Why we did it Given the long term nature of the impacts of coastal change it was considered important to include school children as a key audience as they will most likely see and have to deal with the most significant changes.
What we achieved The delivery of an education pack that was distributed to all primary schools in Sefton and was made available on-line for use by other schools outside of Sefton.
What we learned Story-telling (narrative), language and keeping it brief (focus) are all very important when communicating. Developing the material for young children forced us to address all of these issues leading to well structured, concise and understandable material.
Presentation via animation and using young adults voices allowed us to present the material in a less rigorous manner which facilitated making the messages simpler as the same level of academic rigour is not implied.

 

Forum
What we did We themed the Sefton Coast Partnership Annual Forum around the topic of coastal change and brought together a range of speakers that covered all of our key messages across the whole day.
Why we did it There were two purposes to the day; the first was to raise awareness with both the public and professional partners, the second was to see how the messages were received.
What we achieved We raised awareness in the 180 people who attended the Forum.
What we learned Some speakers, especially academic struggle to simplify their material for a lay audience. This type of event tends to attract an older audience. An older audience tends to be more resistant to messages about climate change.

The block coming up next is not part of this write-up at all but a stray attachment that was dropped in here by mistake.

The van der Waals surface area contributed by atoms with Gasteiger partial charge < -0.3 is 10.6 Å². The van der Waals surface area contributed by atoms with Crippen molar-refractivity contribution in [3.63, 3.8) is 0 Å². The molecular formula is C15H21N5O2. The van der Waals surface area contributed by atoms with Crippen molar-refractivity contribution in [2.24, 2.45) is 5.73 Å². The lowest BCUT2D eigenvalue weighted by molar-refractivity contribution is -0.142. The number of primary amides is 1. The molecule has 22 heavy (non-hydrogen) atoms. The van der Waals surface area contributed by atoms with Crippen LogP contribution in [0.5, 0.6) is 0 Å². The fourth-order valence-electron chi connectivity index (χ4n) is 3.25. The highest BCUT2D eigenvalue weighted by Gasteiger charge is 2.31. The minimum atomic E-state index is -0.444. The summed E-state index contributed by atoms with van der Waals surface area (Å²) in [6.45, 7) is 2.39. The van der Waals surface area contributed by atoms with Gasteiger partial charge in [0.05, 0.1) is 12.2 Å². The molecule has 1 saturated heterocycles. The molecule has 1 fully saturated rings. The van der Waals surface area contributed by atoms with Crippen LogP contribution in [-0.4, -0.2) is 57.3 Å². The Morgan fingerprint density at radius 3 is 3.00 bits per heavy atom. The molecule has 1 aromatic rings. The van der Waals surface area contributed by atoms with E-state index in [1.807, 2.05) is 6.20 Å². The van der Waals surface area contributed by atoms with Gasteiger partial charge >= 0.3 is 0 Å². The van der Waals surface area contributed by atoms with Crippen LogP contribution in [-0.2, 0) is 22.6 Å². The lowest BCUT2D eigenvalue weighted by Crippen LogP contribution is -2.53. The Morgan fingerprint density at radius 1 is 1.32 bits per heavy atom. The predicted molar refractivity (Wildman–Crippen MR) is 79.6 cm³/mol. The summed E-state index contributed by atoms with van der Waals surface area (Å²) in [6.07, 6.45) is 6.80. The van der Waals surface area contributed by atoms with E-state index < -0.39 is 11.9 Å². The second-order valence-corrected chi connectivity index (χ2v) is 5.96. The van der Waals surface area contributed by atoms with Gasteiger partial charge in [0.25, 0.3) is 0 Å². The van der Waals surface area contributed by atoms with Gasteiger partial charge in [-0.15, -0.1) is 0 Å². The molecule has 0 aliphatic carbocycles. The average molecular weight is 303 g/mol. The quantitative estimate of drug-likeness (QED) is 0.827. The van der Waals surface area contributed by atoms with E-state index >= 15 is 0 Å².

Holding a conference was a good mechanism to draw in academics and collate their knowledge about the coast but tended to alienate practitioners. If doing this again it would be worth considering having two sets of guides for authors with the academic style for the academics but allowing for a report or case study style for practitioners which would capture their knowledge in a form that is easier for them to produce.

Sefton's Conference proceedings
What we did

We held a conference that both allowed people to submit papers but also invited papers from key authors and to cover key areas and following on from the conference produced the proceedings as a publication.

Click here to download Sefton's dynamic coast proceedings of the conference on coastal geomorphology biogeography and management

Why we did it

Sefton's dynamic coast conference was arranged to enable the capture of evidence from a wide range of participants through the provision of a conference platform at which to present and the collation and publication of proceedings which provided the academic community with a valued output.

What we achieved In terms of building capacity the presentations on the day informed the audience (approx 150) that attended but the proceedings will have a longer lasting value for reference. 300 hard copies produced with the ability to disseminate in an electronic format. It has been sent out to those that attended the conference and placed in local public and university libraries.
What we learned

Those from a non-academic background had a particular problem delivering their papers in an academic style to a suitable standard. A key issue here is that whilst academics are comfortable with this approach it alienates non-academics and can result in the loss of significant knowledge through non-recording.

This learning portal brings together the results and lessons learned from the IMCORE project. This project was funded under the Interreg IVB programme from 2008 to 2011.

 footertransparent updated